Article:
Nanette and Brian D’Arcy have been “welcoming the stranger” for decades. The couple led a group that has actively resettled 180 migrant families since the 1970s as a part of the Refugee Resettlement Program at St Bernadette’s Parish, Castle Hill.
Cardinal Freeman had asked Catholics to open their hearts and homes to the Vietnamese refugees. Nanette had been brought up housing the homeless through a stranger room on the back veranda of her childhood home and felt a natural disposition to respond to the call.
“The Vietnamese refugees were very grateful for anybody who would lend a hand and they found it interesting that people would help them even though they were not blood related,” Nanette said.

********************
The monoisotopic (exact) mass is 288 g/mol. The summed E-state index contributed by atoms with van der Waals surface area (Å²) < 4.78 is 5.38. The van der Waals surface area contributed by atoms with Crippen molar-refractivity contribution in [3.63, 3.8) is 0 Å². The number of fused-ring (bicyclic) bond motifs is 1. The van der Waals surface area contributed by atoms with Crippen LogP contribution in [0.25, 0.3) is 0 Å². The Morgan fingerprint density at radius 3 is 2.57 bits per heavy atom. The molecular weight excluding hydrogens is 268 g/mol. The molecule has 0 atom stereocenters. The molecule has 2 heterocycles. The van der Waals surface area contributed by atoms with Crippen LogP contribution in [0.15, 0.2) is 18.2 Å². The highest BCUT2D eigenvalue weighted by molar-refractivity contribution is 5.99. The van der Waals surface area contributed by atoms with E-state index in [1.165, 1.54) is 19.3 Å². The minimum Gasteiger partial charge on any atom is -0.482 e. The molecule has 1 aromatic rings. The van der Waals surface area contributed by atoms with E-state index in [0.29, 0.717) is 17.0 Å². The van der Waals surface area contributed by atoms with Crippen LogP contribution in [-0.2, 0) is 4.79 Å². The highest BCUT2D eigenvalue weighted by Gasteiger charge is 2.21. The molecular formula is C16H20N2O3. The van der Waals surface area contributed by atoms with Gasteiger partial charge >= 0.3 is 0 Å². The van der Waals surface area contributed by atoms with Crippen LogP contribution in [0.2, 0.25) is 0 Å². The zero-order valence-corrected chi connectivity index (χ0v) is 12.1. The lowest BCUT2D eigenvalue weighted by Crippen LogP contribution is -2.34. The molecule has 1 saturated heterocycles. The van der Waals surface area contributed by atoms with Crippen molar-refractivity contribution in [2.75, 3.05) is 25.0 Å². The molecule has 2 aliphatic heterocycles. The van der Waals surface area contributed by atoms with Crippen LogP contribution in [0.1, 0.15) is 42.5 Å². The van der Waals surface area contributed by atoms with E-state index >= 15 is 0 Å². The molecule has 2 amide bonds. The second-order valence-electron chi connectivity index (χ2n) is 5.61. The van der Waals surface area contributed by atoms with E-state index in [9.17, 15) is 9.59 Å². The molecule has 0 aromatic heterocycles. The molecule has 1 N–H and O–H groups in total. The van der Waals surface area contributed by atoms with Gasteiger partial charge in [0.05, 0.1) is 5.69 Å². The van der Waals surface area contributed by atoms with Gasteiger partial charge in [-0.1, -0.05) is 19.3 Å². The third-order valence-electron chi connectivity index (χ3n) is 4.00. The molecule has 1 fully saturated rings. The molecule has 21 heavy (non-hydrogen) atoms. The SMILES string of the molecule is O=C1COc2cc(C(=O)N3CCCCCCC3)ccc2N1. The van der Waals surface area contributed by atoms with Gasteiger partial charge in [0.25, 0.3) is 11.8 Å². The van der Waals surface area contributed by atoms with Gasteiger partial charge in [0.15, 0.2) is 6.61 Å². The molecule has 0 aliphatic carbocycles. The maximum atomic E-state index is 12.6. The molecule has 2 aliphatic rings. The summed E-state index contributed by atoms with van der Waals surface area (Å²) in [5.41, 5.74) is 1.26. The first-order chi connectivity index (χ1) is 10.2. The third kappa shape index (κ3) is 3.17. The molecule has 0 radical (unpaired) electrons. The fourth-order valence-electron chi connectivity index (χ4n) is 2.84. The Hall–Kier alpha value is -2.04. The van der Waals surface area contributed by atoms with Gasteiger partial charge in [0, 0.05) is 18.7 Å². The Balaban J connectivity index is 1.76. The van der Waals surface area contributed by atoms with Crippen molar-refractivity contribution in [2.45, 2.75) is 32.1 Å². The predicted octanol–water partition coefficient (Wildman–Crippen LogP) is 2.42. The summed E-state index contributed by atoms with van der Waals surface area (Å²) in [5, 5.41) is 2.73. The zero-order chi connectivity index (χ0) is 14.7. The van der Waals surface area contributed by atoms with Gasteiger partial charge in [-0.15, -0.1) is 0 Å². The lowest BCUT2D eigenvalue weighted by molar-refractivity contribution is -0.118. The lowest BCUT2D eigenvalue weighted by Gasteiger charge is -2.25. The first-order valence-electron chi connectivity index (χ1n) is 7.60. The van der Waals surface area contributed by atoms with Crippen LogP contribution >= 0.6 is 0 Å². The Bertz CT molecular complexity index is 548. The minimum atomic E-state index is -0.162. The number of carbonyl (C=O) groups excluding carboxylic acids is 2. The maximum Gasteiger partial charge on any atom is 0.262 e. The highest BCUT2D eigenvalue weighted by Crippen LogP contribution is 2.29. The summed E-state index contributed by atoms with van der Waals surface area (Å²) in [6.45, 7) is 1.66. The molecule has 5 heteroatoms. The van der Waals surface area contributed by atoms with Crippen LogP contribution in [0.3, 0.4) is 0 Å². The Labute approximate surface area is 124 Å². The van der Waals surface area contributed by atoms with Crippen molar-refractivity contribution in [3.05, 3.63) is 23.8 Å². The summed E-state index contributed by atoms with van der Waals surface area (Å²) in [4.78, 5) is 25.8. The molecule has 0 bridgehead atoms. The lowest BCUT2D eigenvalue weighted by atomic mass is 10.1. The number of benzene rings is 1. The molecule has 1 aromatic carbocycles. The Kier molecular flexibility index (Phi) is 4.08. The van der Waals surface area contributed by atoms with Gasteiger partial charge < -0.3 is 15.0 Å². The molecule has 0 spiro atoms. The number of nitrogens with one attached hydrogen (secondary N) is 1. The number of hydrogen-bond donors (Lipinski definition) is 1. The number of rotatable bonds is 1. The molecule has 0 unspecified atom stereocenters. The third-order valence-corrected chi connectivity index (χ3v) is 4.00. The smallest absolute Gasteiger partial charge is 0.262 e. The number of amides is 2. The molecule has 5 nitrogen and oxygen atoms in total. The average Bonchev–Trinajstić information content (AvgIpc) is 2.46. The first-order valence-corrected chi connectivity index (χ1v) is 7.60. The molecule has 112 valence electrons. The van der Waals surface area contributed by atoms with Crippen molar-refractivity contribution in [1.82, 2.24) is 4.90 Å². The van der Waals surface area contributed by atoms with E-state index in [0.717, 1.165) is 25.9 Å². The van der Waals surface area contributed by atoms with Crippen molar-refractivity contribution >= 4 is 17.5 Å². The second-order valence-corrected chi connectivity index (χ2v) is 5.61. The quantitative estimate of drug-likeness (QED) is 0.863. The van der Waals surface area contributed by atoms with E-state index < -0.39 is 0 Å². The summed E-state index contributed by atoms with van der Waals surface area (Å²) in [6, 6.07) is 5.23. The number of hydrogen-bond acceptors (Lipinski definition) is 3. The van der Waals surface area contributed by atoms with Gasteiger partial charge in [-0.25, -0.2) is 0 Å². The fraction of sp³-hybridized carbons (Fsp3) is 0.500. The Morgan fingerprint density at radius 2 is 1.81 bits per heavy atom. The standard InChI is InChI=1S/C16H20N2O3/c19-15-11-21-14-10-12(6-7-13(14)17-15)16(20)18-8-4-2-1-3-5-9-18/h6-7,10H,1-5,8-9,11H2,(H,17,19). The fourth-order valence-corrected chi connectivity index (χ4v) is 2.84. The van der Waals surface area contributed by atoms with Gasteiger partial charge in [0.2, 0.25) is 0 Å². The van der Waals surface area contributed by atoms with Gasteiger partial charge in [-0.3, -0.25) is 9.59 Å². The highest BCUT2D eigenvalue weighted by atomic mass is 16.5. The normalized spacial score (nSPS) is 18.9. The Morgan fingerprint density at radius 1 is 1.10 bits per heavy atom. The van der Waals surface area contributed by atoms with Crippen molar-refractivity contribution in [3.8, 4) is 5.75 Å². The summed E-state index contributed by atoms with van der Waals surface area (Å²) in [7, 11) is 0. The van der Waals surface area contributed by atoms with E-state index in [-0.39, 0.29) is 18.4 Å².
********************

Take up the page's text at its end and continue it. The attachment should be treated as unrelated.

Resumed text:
“But that’s been the history of Australia. Even when I was a child, we had a big influx of what we called ‘swaggies’ and they would come to the back door looking for a meal. My dad had a set up in Tenterfield where they could bunk in and be warm, and my Mum would always feed them.”
Along with the numerous families who visited and lived in the D’Arcy household, a young man called Vincent Long would “drop by often for Vietnamese food, cooked by the two Catholic Vietnamese families living downstairs”.
“Vincent was a rather studious, respectful and shy young man, who we also came to realise had a great sense of humour,” Nanette explained.
The D’Arcys continue to open their house to those in need, providing the essentials for life in a new land, and the company and warm kindness that led to them being the proud recipients of the Order of Australia Medal (OAM) in 1992.
“The refugee boat-people have worked hard and they give back to society in so many ways. We now have lots of Vietnamese doctors, lawyers, chemists and dentists, whose parents worked long hours to give their children educational advantages,” Nanette explained.
“Australia has gained so much, as has my family, and now we have a Vietnamese Bishop of Parramatta. Alleluia!”